Newspaper Page Text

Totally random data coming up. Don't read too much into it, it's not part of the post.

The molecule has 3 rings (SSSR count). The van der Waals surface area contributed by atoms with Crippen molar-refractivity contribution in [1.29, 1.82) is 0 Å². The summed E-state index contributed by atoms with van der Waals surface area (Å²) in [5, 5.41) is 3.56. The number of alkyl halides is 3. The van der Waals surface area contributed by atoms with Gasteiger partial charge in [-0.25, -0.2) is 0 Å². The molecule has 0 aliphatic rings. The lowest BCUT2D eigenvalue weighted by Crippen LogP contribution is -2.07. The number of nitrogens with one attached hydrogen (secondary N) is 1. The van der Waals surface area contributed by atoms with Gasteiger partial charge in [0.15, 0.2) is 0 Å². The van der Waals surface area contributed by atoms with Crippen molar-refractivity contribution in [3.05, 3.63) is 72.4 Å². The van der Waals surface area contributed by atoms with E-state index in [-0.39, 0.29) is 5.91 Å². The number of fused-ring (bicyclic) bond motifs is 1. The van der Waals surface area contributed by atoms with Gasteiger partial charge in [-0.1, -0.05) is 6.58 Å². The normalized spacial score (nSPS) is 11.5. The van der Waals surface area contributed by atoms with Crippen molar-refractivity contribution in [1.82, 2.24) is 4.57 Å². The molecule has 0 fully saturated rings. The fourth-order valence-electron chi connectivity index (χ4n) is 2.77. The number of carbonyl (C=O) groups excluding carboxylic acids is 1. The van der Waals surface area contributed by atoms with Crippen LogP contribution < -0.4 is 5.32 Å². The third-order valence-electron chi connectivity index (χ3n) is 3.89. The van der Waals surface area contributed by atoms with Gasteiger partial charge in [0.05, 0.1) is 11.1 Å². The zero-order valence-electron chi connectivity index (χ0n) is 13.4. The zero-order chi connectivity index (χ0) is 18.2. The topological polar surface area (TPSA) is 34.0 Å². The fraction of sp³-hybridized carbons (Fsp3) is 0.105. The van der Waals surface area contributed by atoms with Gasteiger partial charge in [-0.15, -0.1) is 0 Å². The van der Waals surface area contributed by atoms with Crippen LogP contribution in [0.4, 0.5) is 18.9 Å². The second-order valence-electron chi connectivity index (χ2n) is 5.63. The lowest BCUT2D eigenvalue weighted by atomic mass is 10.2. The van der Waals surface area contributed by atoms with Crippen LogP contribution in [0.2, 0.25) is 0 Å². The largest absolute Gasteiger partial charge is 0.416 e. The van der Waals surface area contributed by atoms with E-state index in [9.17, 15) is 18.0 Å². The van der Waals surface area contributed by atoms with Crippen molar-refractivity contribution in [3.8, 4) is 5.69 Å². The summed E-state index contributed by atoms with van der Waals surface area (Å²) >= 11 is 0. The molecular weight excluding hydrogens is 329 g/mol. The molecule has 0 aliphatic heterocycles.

OATLY HKRALD. —rUBLISHBD— BKVKN DAYS A WEKK. JOSEPH D. LYNCH. JAMS J. AYBBS. AVERS & LYNCH, - PUBLISHERS. Entered at the postofflce st Los Angeles as second-class matter.l DELIVERED BT CARRIERS At tOc. per Week, or SOc. »er month. TERMS BY MAIL, INCLUDING POSTAGE ! Daily Hbbald, one year Daily Hbbald, six months oIK Daily Hbbald, three months S'jK Weekly Herald, one year *-00 Wbbkly Herald, six months a-00 Wbbbly Hebald, three months 80 Illustrated Hbbald, per oopy 1» Office of Pahlication, 123-125 West Second Street, Los Angeles. Telephone No. 156 Tne "Hatty Herald" May he found 1b San Francisco at the Palace hotel news stand; in Chicago at the Postoffice news-stand, 103 East Adams street; in Denver at Smith St Sons' news-stand, Fifteenth and Lawrence streets. FRIDAY, JtNftßl 3, IS9O. Surface and Underground Storm Drains. Id tbe report of the sewer engineers the suggestion to carry off the overflow of the hills on tbe surface of tbe streets running south from Sixth street is thus treated: It has been suggested to spread tbe Storm water over a number of parallel streets so as to divide it, and tbus make the stream in any one of them small enough to be unobjectionable. This ex pedient has been followed in smaller cities, and it should be followed wherever practicable and economical. Difficulties are in the way, however, when the quan tity'-of water becomes great. Where valleys are sharply defined the water is almost always concentrated on one street, and if this concentration once requires an underground removal, then a spread ing ont below is no longer possible. For instance, the water from tbe Arroyo de los Reyes, draining about 1,500 acres, is naturally concentrated on Flower and Hope streets, which are situated at the lowest part of the ravine. If tbe water is put into underground drains on these streets it cannot again be brought to the surface to flow once more in the gutters. If the water which concentrates at Flower and Fourth streets were carried by a tunnel as far as eleventh and Flower, it could then be discharged upon the sur face of the latter street, because the natural fall from Fourth to Seventh would bring the drain about even with the surface at that point, or perhaps a abort distance below. Hope street is on the line with the natural outlet of the Arroyo de ios Reyes, and there would be no need of an underground drain, if Hope street were covered with water tight pavement. It is admittedly im possible to make an underground canal that would carry off the rains from the hills that overflow the Arroyo de los Reyes during one of our abnormal storms. They will necessarily have to find their way to the river or the limits of the city through the several streets tbat run south and east. If Flower, Hope and the other parallel streets were paved as Sixth street is, the overflow of our great storms could be directed over those streets, and cause but very slight incon venience. A large portion of any of these sudden overflows would find its way down Sixth street, and ultimately to the river. The water passing down the other streets has its ultimate outlet in Ballona creek. The question to our mind is whether it would not be more to the advantage to the city in every way if, instead of spending money in build ing costly underground canals to carry off the storm waters of our hills, we should provide for their drainage by paving the streets over which they would naturally overflow. If the streets named were paved with bituminous rock their whole length they would carry the waters of the heaviest storms to the river or be yond the city without causing the slightest inconvenience to our people. The city could well afford to aid the property-holders on the lines of those streets to lay the new pavement if it> would thereby save the cost of under ground drains, which, after all, would not be equal to the carrying off of the surplus water of our exceptional rain storms. Something for a San Diego Con temporary. The San Diego Sun of the 30th of De cember contains a splenetic article in which it accuses the Hkrald of saying and doing all manner of things in despite of our Southern neighbor, as to all of which there is not the shadow of a simu lacrum of the truth. This journal has always been courteous and appreciative of San Diego, but it has been loyal to its own superb city, and that is just where the shoe pinches. In ten successive edi tions of the Annual Illustrated Her ald a cordial recognition waa extended to the City of Bay and Climate, without money and without price. Of course we have no patience with or tolerance of the rot that San Diego will ever, at any time, or under any conceivable circum stances, approach within bowing ac quaintance of the Angelic City in wealth or progress of any kind which looks in the direction of metropolitan status. The fact is that San Diegans hate Los Ange les, and think that our people are im bued with a like feeling, which is pre-em inently not the case. In some instances here the brags of our vivacious neigh bors are looked npon witb good-humored contempt, in others with kindly indul gence, and in no instance seriously. Of course, our contemporary could not over look the fact that a gentleman connected with the Herald ran for Congress in 1886, and claima exultantly that San Diegans beat him. Well, we think it quite likely that this is the fact, and we assure our contemporary that the indi vidual in question forgives them from tbe bottom of his heart, and is quite willing to return good for evil. As to the allegation made by the Sun that this journal baa ever underrated the mines of San Diego county, meaning, we suppose, those of the Julian, Banner and THE LOS ANGELS DAILY HERALD: FRIDAY MORNING JANUARY 3, 18SG\ Stonewall districts, in the splendid range of mountains lying behind the city of the bay, we simply pronounce it laughably false. This journal has always had words of appreciation and encour agement for those districts, and the writer knows and values the noble fellows who have developed them. It is true, on the other hand, that we have denounced the Santa Clara placer "fakes" of Lower California, and so sball we ever, even though a Los Ange les newspaper should curry favor with a certain class of speculative San Diegans by telling whoppers about them every day in the week, as it did some months ago, even going to the extent of issuing a guide book to a " Fool's Paradise," which had at leist one merit, viz., it showed its dupes how to return as well as how to go, by reading the text back ward. A Pretender to meretricious Fame. A dispatch from Williams, (Jolosa county, yesterday gives an account of the shooting of David Matheson hy one Joe Casey, and goes on to say that Casey is a native of Louisiana, and that hit father was hanged by the Vigilance Com mittee out of a third story window on Montgomery street, Ban Francisco, foi the killing of James King of Wm. in 1856. This is the way in which historj is writ. Joe Casey cannot be the son o! James P. Casey, who killed James Kinj of Wm. because he had no children never lived in Louisiana, and was in Sat Francisco at the time Joe Casey was born, if he is only 37 years old. This dispatch recalls perhaps tbe most excit ing times that were ever seen on tbis Coast. Casey was a New Yorker, and be came a leading ward politician in San Francisco, and was what would now be termed a political boss. James King of Wm. had been a banker, but had trans ferred his business to the banking de partment of Adams' Kxpress Company, and took a leading position in that bank. When the financial institutions of San Francisco were struck by a cyclone, in 1854-5, Adams & Co. went under. King of Wm. then started the evening Bulletin and published a red-hot reform newspa per. He discovered that Casey had had a criminal episode in his career in New York, and exposed it in a sensational leader. Casey was furious, and meeting King of Wm. in the street, he shot him down. This assassination was speedily followed by tbe organization of tbe Vigilance Committee, whose head quarters were on the south side of Sicra mento street, between Front and Drumm. Casey and a man named Cora, who had killed U. S. Marshal Richard son, were taken from the jail to tbe rooms of tbe Committee, where they were tried and condemned to death. They were both swung out of second story windows of the rooms the Com mittee occupied, and expired in the presence of a vast concourse of paople. Whilst the execution cf Casey was being carried out, the funeral of James King of Wm. was passing through Montgom ery Btreet and the houses along the line of march were hung with black. The Vigilance Committee re mained in session for over six months, and was the supreme power in tbe city during its existence. Its members to tbe number of three thousand, were completely armed and equipped. They had batteries of guns and a thorough organization under the commend of com petent military leaders. AU the availa ble arms in the State were in their pos session, and the law-and-order people, who were numerous, were powerless to make any effective headway against the ascendancy of the Vigilance.Committee. The community were divided on the subject of this extra legal tribunal, but the majority were largely with the Com mittee, who did not disband until after they bad secured for their partisans the control of the city government, which they held for several years, under the guiae of a political organization called the People's Party. Shall the millionaire Guild be In creased? Aiia vuiu i.t-giemLure Willi [1 lUufcHß Monday, will have to discharge the re sponsible duty of electing a successor to Hon. Henry B. Payne in the Senate of tbe United States. Upon the action of its Democratic members will largely de pend the future of the Democratic party in the Buckeye State. Three million aires are understood to be aspirants for the position, viz., the Messrs. Brice, Thomas and Bookstaver. Only one gen tleman, Mr. MacMahon, who is not a plutocrat, has ventured to announce him self as ambitious of the honor. There is great excitement amongst the masses of the Democracy, who would be greatly disgruntled if some statesman who rep resents the brains and sterling worth of the organization is not chosen. The record of the party in thia line has been in gratifying contrast with that of the Republican party, and it is to be hoped that it may be kept so. The few in stances in which it has departed from its rule of electing comparatively poor men to the United States Senate have been supported on other grounds than the wealth of the successful aspirants. Hon. George Hearst, of California, is a conspicuous instance in point. If there is a typical repre sentative of the Pacific Coast living to day it is this energetic miner, sound Democrat and excellent citizen, tbe least of whose distinctions is the large fortune he has acquired by enterprise and not by speculation. In the case of Henry B. Payne himself, about whose success over Pendleton such a great clamor has* been raised, there was exceptional personal and political merit to make the choice a not unusual ene. It would be scarcely wise, however, for the Ohio Democrats to replace one Democratic millionaire by another. It would look as if the fashion had become settled. The Tburmans, Outhwaites and Converses of Ohio are all opposed to the election of either Brice, Thomas or Bookstaver, and their counsels ought to be heeded. The op position to Mr. Calvin S. Brice is inten sified because he ie supposed to have obtained a constructive residence in Ohio for the purpose of succeeding Mr. Payne. Both he and Mr. Bookstaver have offices in the city of New York, and spend much of their time there. Both the Senate and House of the Congress of the United States are in great need of real Western men just now. The taxeH are now paid, in tbe main, or will be shortly, and this community has stood the ordeal fairly well, consid ering their enormous amount, but there is a widespread discontent among3t the taxpayers at their magnitude. Tbe knack of squandering immense sums of money, both by the State of California and the several counties, has been devel oped to the status of an art. That there is great wastefulness in every direction, cannot be doubted. Especially bas thia been the caße in the matter of etreet im provements. One of our leading citizens returned from Europe a short time ago, and waa presented witb • bill of $2,000 for grading and graveling a street in front of his property which he avows could have been done for $500. The rains have swept the gravel all away, and the work has to be done over again. It would help our taxpayers out very sensibly if they could get this necessary work done at fair prices. There seems to be only too much ground for the belief that there are combinations amongst the contract ors of Los Angeles which place the tax payers at their mercy. The case men tioned by us is only one of multitudes. "We have not been having all the rain in Los Angeles by any means. The New York World, of the 21st ult., part of the delayed mail which has reached Los Angeles, haa a cartoon which is devoted to the dudes of the future. Two of theee gentry are represented with tarpaulin hats and knee-high rubber boots, raising dismayed faces towards the pouring heavens. The only thing that suggests the traditional exquisite is the never to be separated from big-headed cane. Another issue of the same journal represents Mayor Grant Btanding with dismayed aspect over an uprooted street which has become a brawling torrent. If misery loves company the residents on Second, Hope and other of our deluged thoroughfares may gather some consolation from the fact that the residents of the metropoli tan city of the United States are suffer ing more than they. Thii, however, is poor consolation, and the people of both cities would do well to buckle down to the work of making the etreeta passable. CRIMINAL NOTES. John C. Day, the mac who eloped with the Parkins girl on Friday night last, was served with a warrant charging him with taking an overcoat from De Turk'B stable belonging to W. R. Samp son, before starting on his trip to San Bernardino. He will appear before Po lice Judge Owens for trial upon the charge of obtaining money under false pretenses today. Fred Nirk was arrested by Officer Harvey last evening at 17 San Fernando street for disturbing the peace of his former wife by threatening to kill her because she refused to live witb faun again aud renew their former relations. The fellow has several times of late dis turbed Mrs. Nirk, and she has had to call upon the public for protection on each occasion. Mrs. Alice Nirk ob tained a divorce from her husband about three months ago. A complaint was filed in the Police Court yesterday by Mrs. Ellen Newell, a widow, residing at No. 75 Mission road, charging Mrs. Agrapina Alvarez with battery. She alleged that yesterday morning the two boys of Mrs. Alvarez, aged respectively 19and 12 years, chased her dog under tha houße and threw rocks at it. She went out and remonstrated with them, at which they ran away and told their mother, who lives at No. 71, close by. Mrs. Alvarez then came out of her house with a broom in her hand and after a few words struck Mrs. Newell across tbe back with tbe handle, hurting her severely. Native Sons' Election. The Native Sons ol the Golden West held a very large and enthusiastic meet ing last evening, the occasion being the election of officers. Those elected to serve for the ensuing term were: Presi dent, Robert E. McGregor; First Vice- President, W. N. Ent; Third Vice- President, Charles E. Baer; Financial and Recording Secretary, E. G. Taylor; Marshal, George Swain; W. S. Mars cbsnt, Historian. The installation of the newly elected officers will take place next Thursday evening at N. S. G. W. hall. brand and Trial Jurors. Yesterday Judge Lucien Shaw made an order of court in accordance with the requirements of the code, that there will be needed to do the business of the courts for the coming term 100 Grand Jurors aud 750 term trial jurors. The Supervisors will take steps at an early day to have that many names drawn, from which to Becure juries for the term. An Important Sale. 8. H. Seymour, of San Fiancisco, the proprietor of the Russ House, has jußt purchased a piece of land on West Sec ond street, back of the California Na tional Bank building. This would seem to indicate that there are some citizens of San Francisco who have faith in the future of Los Angeles. Undelivered Teleg-rame At the Western Union Telegraph office, corner Court and Main streets, January 2, 1890: Manuel A. Johnson, W. J. Spaulding. The citizens on the hills in the vicinity of Flower street between First and Second streets are preparing to have a boat race on the extensive pond which adorns their locality. The Mayor, Street Super intendent and City Engineer will be pres ent as invited guests. This statement comes from a member of the committee arranging for the race and may be re garded as official. The date will be named later. Young- Haunt Married- Philadelphia, January 2.—Green B. Raum, Jr., Pension Commissioner Green B. Raum's son, was married this even ing to Miss Annie Rogers, daughter of the late William D. Rogers, a wealthy: carriage builder, this city. j M'ALLISTER'S TRIUMPH. He Engineers a Fifteen Thousand Dollar Ball. THB 400'S BIG BLOW OFT. The Police Kept Their Hands Off Because It Was a Strictly Private Affair. 'Associated Press DlsDatch.es to the Hkrald. New York, January 2.—A $15,000 ball is in progress tonight at the Metropolitan opera bouse, and the chief executive spirit is Ward McAllister, he to whom is credited the statement that New York's best society consists of only 400. Last April McAllister was rendered very un happy because Mr. Fish ousted him from the management of the great cen tennial ball. Then McAllister said he would get up a ball of his own some timo and demonstrate what a really per fect ball should be, and tonight's affair is the demonstration. The money was raited by subscriptions from the Astors, Vanderbilts, Dopews, Morgans, Loril larda, Goelets, Hewitts, Cooper*, Clews, Corbins and many others of the 400. McAllister's ideas were being worked out smoothly, when suddenly there came the horrible intimation that he would be threatened with a flood of policemen in the supper-room to prevent tbe use of wine after 1 a. m. Argument was brought to bear, however, and as a re suit the Corporation Counsel today noti fied tbe police that the ball was a private affair, and the guests had a right to drink all night if they wanted to; where upon the Police Board notified the force to keep hands off and permit tho 800 qmrts of champagues which had been purchased to be drunk at leisure. Invitations were issued to each sub scriber with the permission to invito seven friends, consequently the number entitled to be present was 1,728. The opera house was decorated in the most elaborate manner, with rich hangings of silks and floral displays. It is the hand somest decoration the Metropolitan opera house has ever seen. All through the corridors and staircases were trees of tropical growth, shrubs of rare culture and blooming flowers, while soft incan descent lights were present everywhere, save in the dim dark vault above a sus pended canopy of green. Perfumed fountains scented the air, and music floated from unexpected sources, the or chestra being bidden. The patronesses of the ball include Mrs. William Astor, Mrs. De Lancey Kane, Mrs. Elliott Roosevelt, Mrs. Philip Schuyler and Mrs. George Peabody Wet more. They arrived at 10 o'clock and wore received by Cornelius Vanderbilt, Byram K. Stevens and Ward McAllister, and escsrted to the position where they should receive the guests. At 11 o'clock the dancing floor was astir with prome naders, and soon after the dancing be gan witb the quadrille d'honneur. The supper was served in a room where 1,200 might sit. The lady patron esses were at one table, presided over by Mr. McAllister, who bad Mrs. William Astor on hia right. Mrs. Grover Cleve land was seated at McAllister's left. At the foot of the table was Cornelius Vanderbilt, with Mrs. Elliott Roosevelt. Others at thia table were Coun6 D'Arco, German Minister; Secretary of the Navy Tracy; C. M. Depew, with Mrs. Paran (Stevens, and Grover Cleveland, with Mrs. W. C. Whitney. After supper dancing was resumed, and ended with the largest cotillion ever danced in Amer ica. There were in it 150 couples. INFLUENZA. The Epidemic is Not Nearly co Bad aa Keported. New York, January 2.—Dr. George F. Shrady, editor of the Medical Record, in an article npon the epidemic in fluenza says: There is now no doubt that influenza, or what is popularly known as "the grip," has become epidemic in this city, and is scattered broadcast over the country. It is also quite evident that its general character istics correspond with those noted in connection with the prevailing type of malady in Russia, Germany and France. Fortunately it is of such a mild type tbat save for its invasion of large districts and for the large numbers of persons attacked, it would be noticed in the cateeory of ailments con nected with the usual ones which occur during the winter months, associated with the rapid and varied changes of temperature and humidity. The reports of the fatality of the disease, as might have been expected, have been much exaggerated. Particularly does this re mark apply to the alarming death rate in Paris. In point of fact there is no disease with such wide prevalence which has such a comparatively low mortality. In this country, at least, there is yet to be re ported the first case of death which can be laid to a pure and simple attack of the disease. Even the serious complica tions are so few as scarcely to merit the recognition, alongside of those wbich are constantly occurring with the usual dis eases of the season. The after effects of the epidemic will doubtless be marked by a feeling of prostration, more or less continued, and a lowering of the health tone. Previously robust persons will quickly rally, while the feeble will re quire stimulants and tonics for variable periods. A A.and Decision. Washington, January 2 —Land Com missioner Groff has rendered a decision upon the application of James W. Barry, of the Fargo, South Dakota, land district, to transmute his pre emption filing on a quarter section of land. under the date of October, 1888. The filing was rejected by the local land officers on the ground that prior to the date of said act, Barry perfected title to a tract of land on which he made an entry under the homestead law. The Commissioner revisws the evidence and law bearing upon the case and sustains the decision of the local officers. Tne Montana Muddle. Chicago, January 2—The Helena, Mont., Herald telegraphs: At the joiDt seseion of the Legislature today the first ballot resulted: Power, 16; Mantel, 11; Hirshfleld, 3; Rickards, 9; Thompson' 1. Second ballot: Powers, 35; 3. The President announced the elec tion of Hon. T. C. Powers as United States Senator. Powers is a wealthy meichant, and was the late candidate for Governor on the Republican ticket, and was defeated by Toole. About two hours after T. C. Powers was selected by the Republican Joint Convention for second Senator, Judge Hunt, of the District Court, gave his de cision in the caee of Representative Roberts, of Silver Bow county, who had applied for a writ to compel the State Auditor pay to him his salary and mileage as a member of the Legislature. It was thought the Court would decide the validity of the rival Houses, but instead the decision was to the effect tbat if Roberts was a member of the Legislature he was entitled to his per diem and the mileage. The question of the legality of the two Houses is stiil undecided. The Democrats again met in joint convention today, and took one ballot, but being without a quorum, the body adjourned. Desperate Strikers. Punxsutawney, Pa., Jauuary 2. —Tbe Buffalo, Rochester and Pittsburg Com pany were not successful in their effort to eject the striking miners from their houses today, Sheriff Sutter refusing to act in the matter, as the company de sired. Superintendent Haskell declares that he will open the mines on Monday, at any coßt, and that the company will break the strike if it costs them a million dollars. The attempt to put new men in next Monday will be resisted, and bloodshed may result, as the Hungarians are desperate. mr ß . martin's Daughter. New York, January 2.—A writ of habeas corpus was secured today from the Supreme Court by Mrs. Martin, mother of Hannah B. Southworth, who recently killed Stephen B. Pettus, re quiring the production in court of her unfortunate daughter. The writ was procured in an effort to have Mrs. South worth removed to a hospital. Mrs. Martin says her danghter is afflicted with a complication of diseases and is slowly dying. Tbe Wrong- man Hang-ed. Tahlequah, I. T., January 2.—ln the Cherokee Nation, in 1880, Dr. Pyle and Mrs. Wm. Kerr were found murdered in their house one morning. John Stephen son, toward whom suspicion pointed, was tried, convicted and hanged. Now comes a startling revelation. On the evening of December 27th a colored gambler named Rogers was fatally in jured r>v a railroad train at Illinois sta tion. Before dying Rogers confessed that he committed the murders for which Stephenson was hanged. . Wool-tiro** ers Heard. AVashington, January 2. —The Ways and Means Committee today heard arguments by representatives" of the wool-growers. FOREIGN MISCELLANY. Brazilian tJrown Jewels Held Sub ject to Ho in Pedro's Order. Washington, January 2. —The Brazil ian Minister has receive 1 Rio do Janeiro papers to December B'h, in which are given details of tbe inventory recently taken of the imperial property. The crown jewels, as well as those belonging to the Emperor, Empress and other members of the imperial household, were deposited in the treasury vaults, subject to the orders of the Emperor. Minister Valente expressed surprise that some American newspapers seem to be still under the impression that the Pro visional Government had confiscated the property of the Emperor. THE LAEKEN PALACE FIXE. Brussels, January 2. —The damage raused by the fire at Laeken is estimated at $1,200,000. Some priceless statues have been destroyed. The table upon which Napoleon signed the declaration of war against Russia was shattered. The report that the library in the royal palace was burned proves to be un founded. A number of important docu ments, relating tp the Congo Free State, were destroyed. The Queen's entire wardrobe was burned. The Queen and Princess Clementine are greatly pros trated. A LETTER TO BISMARCK. Berlin, | January 2—The Reich svmeiger says: Emperor William has written a letter to Bismarck in which he extends tbe warmest New Year congrat ulations, and says the maintenance cf peace abroad will strengthen the guar antee of tranquility at home. He ex presses gratification at the completion of the workingmen's insurance bill, which, he says, is an important step toward giving effect to the project for ameliorat ing_ the condition of the workingmen, which he has at heart. He thanks Bis marck for his self-sacrificing, unweary ing co operation, and say a he prays he may for many years be -granted his faithful and well-trained counsel in his difficult mission as ruler of Germany. RUSSIAN OFFICERS ARRESTED. St. Petersburg, January 2.—Thirty two officers have been arrested, charged with being members of a secret society, the object of which is to abolish the aristocracy and establish a constitutional monarchy. STRIKING MINERS. Berlin, January 2 —The miners in Breslau have struck for eight hours, an unlimited output and higher wages. The masters and men are negotiating for a settlement. Brussels, January 2.—The strike among the colliers is spreading. At Liege 1,200 miners have joined tho move ment. PARNELL SUMMONED. London, January 2. —A citation to ap pear as co-respondent in the suit for di vorce, brought by Captain O'Shea against his wife, was received by Parnell today. A THEATER BURNED. Zurich, January 2. —A theater here caught fire during a performance last night and was entirely destroyed. Tbe audience reached the streets in safety. ANOTHER IRISH EDITOR IMPRISONED. Dublin, January 2 —Mclnery, editor of the Limerick Leader, on trial for in timidation, was found guilty, and sentenced to six months' imprisonment. SPANISH FOREIGN RELATIONS. Lisbon, January 2. —At the opening of the Cortes the King announced the for eign relations of the kingdom all that could be desired. He reviewed the pro gress made in the African colonies of Portugal. The King said: "The patri otic aspirations of Great Britain to ex tend ber vast possessions in Africa, have been met at several points by the fixed design of Portugal to maintain her au thority over thoße regions that the Por tuguese were first to discover and open to Christianity and commerce, and where the Portuguese authorities had ex ercised jurisdiction and influence suffi cient to indicate incontestible possession. My Government will endeavor to con vince the British Government of our right, hoping to obtain an equal adjust ment of all legitimate interests." The Mortality I.lot. Paris, January 2.—Commander Wil liam Starr Dana, U. 8. N., is dead of pneumonia. Tangier, January 2.—The United States squadron is here. On the fonr vessels are forty-eight cases of influenza. London, January 2.—Sadler, the ex champion sculler is dead. The Marquis of Salisbury is up and about tbe house again. Gayarrn, tbe Spanish tenor, died to day of influenza. NATIONAL PROTOTYPES. The New Standards Received at Washington. THHIR PURPOSE AND ORIGIN. How an International Standard of Weights and Measures Came To Be Adopted. I Associated Press Dispatches to the Hkrald. Washington, January 2. —The nations! prototypes allotted to the United 'States at the International Convention of Weights and Measures in Paris, iv Sep tember last, were formally received snd accepted by the President this afternoon, in the presence of a distinguished com pany of Representatives and scientific men. They were brought from Paris in two boxes, carefully sealed and marked, and had been vigilantly guarded from the moment of their manufacture. These new standards were constructed by the cooperation of the principal governments of the world. Their history in brief is as follows: In 1869 the French Govern ment invited the other nations to send delegates to Paris for the purpose of forming an international commission for the construction of a new meter for an international standard of length. The invitation was accepted, and our Gov ernment appointed Professors Henry and Hilgard as delegates. In 1875 a treaty was signed at Paris for tbe establishment of an international bureau of weights and measures. The bureau was established and put under the administrative direction of delegates from the various countries concerned. A. large staff of learned men were em ployed to study a method for carrying out practically the theoretical require ments agreed upon as necessary by the delegates. The difficulties encountered were all surmounted, and the work was carried to successful comple tion. The standards ordered by tbe various governments wera distrib- by lot last September. One set of standards, set apart as in ternational prototypes, is kept in a cave at the international bureau. The object of putting them in a cave is to secure them against accident and sudden or great changes of temperature, as it is deemed possible that permanent changes in the molecular structure of the mate rials of the "standards may be brought about by such fluctuations of tempera ture. No single person can have access to the international prototypes. Tbe cave is locked up by three different keys in the hands of as many individuals, and every conceivable precaution has been taken to keep them inviolable. The standards distributed to the various governments are called prototypes, and the same care will be taken to* preserve them .unaltered as is deemed necessary for the international standards. LOS 1.0i.u:. Tbe Sioux Chiefs make Some Sarcas tic Speeches. Washington, January 2.—The delega tion of Sioux chiefs had another talk with Commissioner Morgan today. John Grass said; "Last summer you sent thn c men out to my country and they told us if we signed the treaty we would get schools and oxen and wagons and other things promised us in the treaty of 1868, and pay for the land we now sell besides. I see some of the same things are promised in both treatios. My peo ple want to know if we are to have them twice." Mad bear said: "You sent U3 three persons to show us how to farm. They can't talk to us. They only make motions with their hands and then go away. We don't know what they mean. If they would plow and sow and raise crops we could see how they did it, and learn to farm better than the farmers you send to teach us." Commissioner Morgan interrupted him to say: "You should learn to under stand English, and then perhaps the farmers could teach you." Mad Bear replied: "If we had got schools on the reservations as promised us in 1868, we would now know English, but we did not get them. We want to learn to farm and do like the whit as, and we want schools on the reservations, so we can learn. DECEiVBUR WKITHEK. Conditions that i*r<- val l»-d Throucb out the Country. Washington, January 2.—The weather crop bulletin for the month of December Hays: The month of December was unusually warm in all districts east of the Rocky mountains, while the normal temperature prevailed on the California coast, and it has been slightly cooler than usual on the North Pacific coast. There has been an excess of precipitation generally throughout the Lake region of Minnesota, Eastern Dakota, Northern New England, in California, Southern Oregon and over the plateau regions. The rainfall for the month has been most unusual for California, over eighteen inches having fallen at San Francisco, fifteen inches at Los Angeles, and nearly eight inches at San Diego, which was from three to five times the usual amount for the month. Throughout the entire country south of the Lake region, and from Massachusetts southward to Florida, less than the normal precipitation oc curred. WHAT DOES IT MEAN? American Trading- Vessels Seized at Cartag-ena. Washington, January 2.—Assistant Secretary of State Wharton was today questioned in regard to the reported un authorized seizure and detention by offi cials of the Government of the United States of Colombia, of three trading schooners belonging to New York mer chants. Wharton says some days ago a letter was received at the State Depart ment from Foster & Co.. of New York, complaining of tbe detention of one of their schooners. The Department im mediately telegraphed the American Consul at Cartagena for an explanation, and in reply received a message stating that it was necessary for all trading ves-. sels to clear from the port of Cartagena. Tbe situation is not understood, owing partly to the brevity of the Consul'! message. .The case will not be fully known, nor any official action taken, un til the Consul's dispatches in full, which are in all probability on their way now, are received at the Department. Bauerelaen Released. Joliet, lU.,January2.— John A. Bauer eisen, the "Q" dynamiter, was released from the penitentiary today on a pardon from Governor Fifer. His companion, Kroderick. who was sentenced for one year, will be out in April.